EPA proposes vehicle emissions reduction program

By Erin Voegele | November 11, 2009
On Sept. 28 the U.S. EPA and National Highway Traffic Safety Administration published their proposed rulemaking to establish light-duty vehicle greenhouse gas (GHG) emission standards and corporate average fuel economy (CAFE) standards in the Federal Register. In the rulemaking, the EPA proposes that certain GHG emission standards be implemented under the Clean Air Act, while the NHTSA proposes new CAFE standards be implemented under the Energy Policy and Conservation Act. When finalized, the proposed rule will likely impact the flexible fuel vehicle (FFV) industry by eventually requiring FFV manufacturers to demonstrate actual use of alternative fuels in order to earn credit toward meeting GHG reduction standards.

The CAFE program provides incentives for automobile manufacturers to produce FFVs and dedicated alternative fuel vehicles. Dedicated alternative fuel vehicles are capable of operating only an alternative fuel, such as compressed natural gas, but not conventional fuel. Most FFVs are designed to operate on E85 and gasoline.

Under the CAFE program, the production of FFVs provides credits toward meeting the required standards. However, the EPCA incrementally phases out these credits through model year (MY) 2019, after which they are no longer available to help demonstrate CAFE compliance. Credits for dedicated alternative fuel vehicles, however, are not phased out.
For its GHG reduction program, EPA is proposing to allow FFV credits to be generated in the same way as they are generated under the CAFE program for MY 2012 through MY 2015. After this time, FFV credits would only be allowed when the vehicle manufacturer can demonstrate that alternative fuel is actually being used in the FFVs.

Under the EPCA, the availability of the FFV credit is not based on actual use of alternative fuel, such as E85. Rather, it is assumed that a FFV operates 50 percent of the time on alternative fuel and 50 percent of the time on conventional fuel. Emissions for the vehicle are computed using an equation established in the EPCA that results in a carbon dioxide emission value that is lower than the actual emissions level. The EPA is proposing to use the EPCA-sourced equation to establish credits for the GHG reduction program through MY 2015. Starting with MY 2016, the vehicle manufacturer would be required to demonstrate how much alternative fuel is actually being used by an FFV in order to gain extra credits towards meeting the required standard. In addition, alternative fuel would be used in emissions testing for FFVs.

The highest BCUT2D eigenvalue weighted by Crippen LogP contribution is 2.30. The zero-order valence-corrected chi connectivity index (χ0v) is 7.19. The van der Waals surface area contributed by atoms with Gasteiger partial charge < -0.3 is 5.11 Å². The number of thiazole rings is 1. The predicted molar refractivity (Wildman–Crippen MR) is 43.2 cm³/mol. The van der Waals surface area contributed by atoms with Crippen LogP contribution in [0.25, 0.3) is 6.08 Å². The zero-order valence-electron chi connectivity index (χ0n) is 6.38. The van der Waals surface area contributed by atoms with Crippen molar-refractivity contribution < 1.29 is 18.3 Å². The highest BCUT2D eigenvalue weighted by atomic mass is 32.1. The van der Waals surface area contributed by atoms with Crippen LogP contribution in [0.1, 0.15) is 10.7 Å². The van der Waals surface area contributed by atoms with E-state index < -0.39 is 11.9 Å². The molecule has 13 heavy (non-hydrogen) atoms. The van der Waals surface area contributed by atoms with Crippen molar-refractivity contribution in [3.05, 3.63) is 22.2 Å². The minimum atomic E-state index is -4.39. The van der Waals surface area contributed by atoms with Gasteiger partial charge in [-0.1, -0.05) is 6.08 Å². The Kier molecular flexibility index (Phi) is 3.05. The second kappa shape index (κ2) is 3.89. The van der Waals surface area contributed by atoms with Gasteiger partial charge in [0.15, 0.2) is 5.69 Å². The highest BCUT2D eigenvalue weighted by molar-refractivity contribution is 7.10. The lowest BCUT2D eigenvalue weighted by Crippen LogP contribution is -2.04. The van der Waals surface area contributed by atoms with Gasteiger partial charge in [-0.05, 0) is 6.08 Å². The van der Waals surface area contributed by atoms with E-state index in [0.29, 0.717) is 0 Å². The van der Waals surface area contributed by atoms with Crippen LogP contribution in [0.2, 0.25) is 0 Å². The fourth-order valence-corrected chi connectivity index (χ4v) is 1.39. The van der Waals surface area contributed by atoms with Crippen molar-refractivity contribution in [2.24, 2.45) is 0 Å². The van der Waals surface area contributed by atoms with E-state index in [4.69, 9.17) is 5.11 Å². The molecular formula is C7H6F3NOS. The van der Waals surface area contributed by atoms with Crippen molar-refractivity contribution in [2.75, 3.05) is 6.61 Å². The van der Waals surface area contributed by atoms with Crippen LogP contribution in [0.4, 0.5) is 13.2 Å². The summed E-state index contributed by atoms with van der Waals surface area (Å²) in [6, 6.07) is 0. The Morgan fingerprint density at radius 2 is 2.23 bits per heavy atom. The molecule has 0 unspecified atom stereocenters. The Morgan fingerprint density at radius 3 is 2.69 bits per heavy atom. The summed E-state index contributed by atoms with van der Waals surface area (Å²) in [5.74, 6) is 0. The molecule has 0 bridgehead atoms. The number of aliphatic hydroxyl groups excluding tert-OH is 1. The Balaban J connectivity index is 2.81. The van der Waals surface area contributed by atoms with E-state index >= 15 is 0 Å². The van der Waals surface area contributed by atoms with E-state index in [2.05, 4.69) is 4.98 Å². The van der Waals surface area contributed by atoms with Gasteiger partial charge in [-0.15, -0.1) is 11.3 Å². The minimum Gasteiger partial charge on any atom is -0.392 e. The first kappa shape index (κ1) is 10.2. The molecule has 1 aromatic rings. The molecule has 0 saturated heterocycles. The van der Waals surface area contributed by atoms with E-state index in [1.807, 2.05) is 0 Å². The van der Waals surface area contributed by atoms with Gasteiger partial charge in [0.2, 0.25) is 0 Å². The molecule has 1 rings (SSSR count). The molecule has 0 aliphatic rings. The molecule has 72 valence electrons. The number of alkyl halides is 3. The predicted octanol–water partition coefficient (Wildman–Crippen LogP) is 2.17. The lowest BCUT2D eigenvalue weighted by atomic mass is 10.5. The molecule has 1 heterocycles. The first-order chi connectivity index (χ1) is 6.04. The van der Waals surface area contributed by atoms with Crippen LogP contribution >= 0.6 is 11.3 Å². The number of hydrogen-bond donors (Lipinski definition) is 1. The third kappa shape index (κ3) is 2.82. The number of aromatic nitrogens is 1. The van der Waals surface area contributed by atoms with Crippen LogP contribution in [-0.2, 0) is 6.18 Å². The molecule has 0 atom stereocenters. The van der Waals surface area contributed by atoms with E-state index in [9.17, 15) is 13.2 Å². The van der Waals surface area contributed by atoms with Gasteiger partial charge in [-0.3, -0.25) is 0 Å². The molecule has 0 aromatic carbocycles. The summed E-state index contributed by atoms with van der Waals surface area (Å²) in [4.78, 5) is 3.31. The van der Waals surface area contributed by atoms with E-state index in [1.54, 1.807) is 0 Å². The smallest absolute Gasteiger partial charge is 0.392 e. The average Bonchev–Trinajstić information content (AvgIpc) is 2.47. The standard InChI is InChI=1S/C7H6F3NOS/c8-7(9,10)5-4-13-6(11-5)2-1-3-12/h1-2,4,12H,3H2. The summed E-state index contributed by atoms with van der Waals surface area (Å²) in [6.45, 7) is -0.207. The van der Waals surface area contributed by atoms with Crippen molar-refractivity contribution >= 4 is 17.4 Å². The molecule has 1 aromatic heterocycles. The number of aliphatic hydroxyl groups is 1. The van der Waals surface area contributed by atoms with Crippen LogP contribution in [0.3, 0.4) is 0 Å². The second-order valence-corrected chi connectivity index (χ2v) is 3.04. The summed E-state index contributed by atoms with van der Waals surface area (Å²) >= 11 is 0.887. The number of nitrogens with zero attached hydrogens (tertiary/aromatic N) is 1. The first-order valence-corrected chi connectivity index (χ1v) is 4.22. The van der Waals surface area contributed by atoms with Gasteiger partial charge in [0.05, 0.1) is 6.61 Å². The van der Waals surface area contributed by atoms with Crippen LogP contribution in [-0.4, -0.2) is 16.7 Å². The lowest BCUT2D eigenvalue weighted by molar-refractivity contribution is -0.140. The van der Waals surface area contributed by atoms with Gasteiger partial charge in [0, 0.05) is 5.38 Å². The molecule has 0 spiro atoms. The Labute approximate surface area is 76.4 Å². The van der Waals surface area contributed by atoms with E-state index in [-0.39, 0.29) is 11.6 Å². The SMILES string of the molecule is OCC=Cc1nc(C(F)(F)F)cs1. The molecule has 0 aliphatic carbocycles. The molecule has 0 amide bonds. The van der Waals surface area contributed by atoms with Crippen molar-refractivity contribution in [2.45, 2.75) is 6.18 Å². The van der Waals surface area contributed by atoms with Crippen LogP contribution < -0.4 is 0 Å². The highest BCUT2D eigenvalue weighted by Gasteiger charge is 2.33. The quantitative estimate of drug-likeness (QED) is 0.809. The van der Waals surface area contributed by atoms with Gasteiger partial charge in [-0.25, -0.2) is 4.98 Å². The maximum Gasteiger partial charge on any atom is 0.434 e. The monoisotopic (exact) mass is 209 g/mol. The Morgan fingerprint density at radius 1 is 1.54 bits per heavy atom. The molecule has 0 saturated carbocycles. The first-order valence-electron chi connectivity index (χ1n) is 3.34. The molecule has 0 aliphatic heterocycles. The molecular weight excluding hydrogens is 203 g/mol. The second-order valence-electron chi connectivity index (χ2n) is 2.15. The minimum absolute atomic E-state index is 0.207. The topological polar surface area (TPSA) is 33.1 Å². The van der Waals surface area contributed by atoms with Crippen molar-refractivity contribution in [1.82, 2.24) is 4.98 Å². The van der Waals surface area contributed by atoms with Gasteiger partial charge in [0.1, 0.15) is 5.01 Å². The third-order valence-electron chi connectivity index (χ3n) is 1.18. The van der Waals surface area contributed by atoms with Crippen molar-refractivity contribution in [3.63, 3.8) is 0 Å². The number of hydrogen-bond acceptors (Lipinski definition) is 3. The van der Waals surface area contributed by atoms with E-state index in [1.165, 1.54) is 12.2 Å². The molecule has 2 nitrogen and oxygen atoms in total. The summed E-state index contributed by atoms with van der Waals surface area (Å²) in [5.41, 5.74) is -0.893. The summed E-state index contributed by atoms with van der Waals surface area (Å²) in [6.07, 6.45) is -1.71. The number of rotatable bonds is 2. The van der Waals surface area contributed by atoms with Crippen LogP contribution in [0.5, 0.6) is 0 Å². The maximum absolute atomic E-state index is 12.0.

In the proposed rulemaking, the EPA cites several options that could be used to allow vehicle manufacturers to demonstrate use of alternative fuel. One option would be a top-down method based on national E85 usage levels. Under this approach, national E85 sales volumes and national FFV sales would be used to prorate E85 use based on manufacturers' sales volumes and FFVs already in use. The EPA would use its emission inventory MOVES model to analyze vehicle miles travelled by year for all FFVs and use vehicles miles traveled ratios and E85 sales to assign E85 usage to each vehicle. These figures would be adjusted to reflect new data on an annual basis.

According to supporting information in the proposed rule, the ability to generate GHG credits through the demonstration of alternative fuel use would provide an incentive for using the fuel. In addition, the EPA stated there is currently little incentive for vehicle manufacturers to optimize FFVs for alternative fuel use. However, this program could incent car makers to optimize FFV engines and calibration to provide additional carbon dioxide reductions.

The proposed rule is open for public comments until Nov. 27. While nearly 3,000 comments had been posted to the docket by late October, the Big Three U.S. automakers had yet to comment.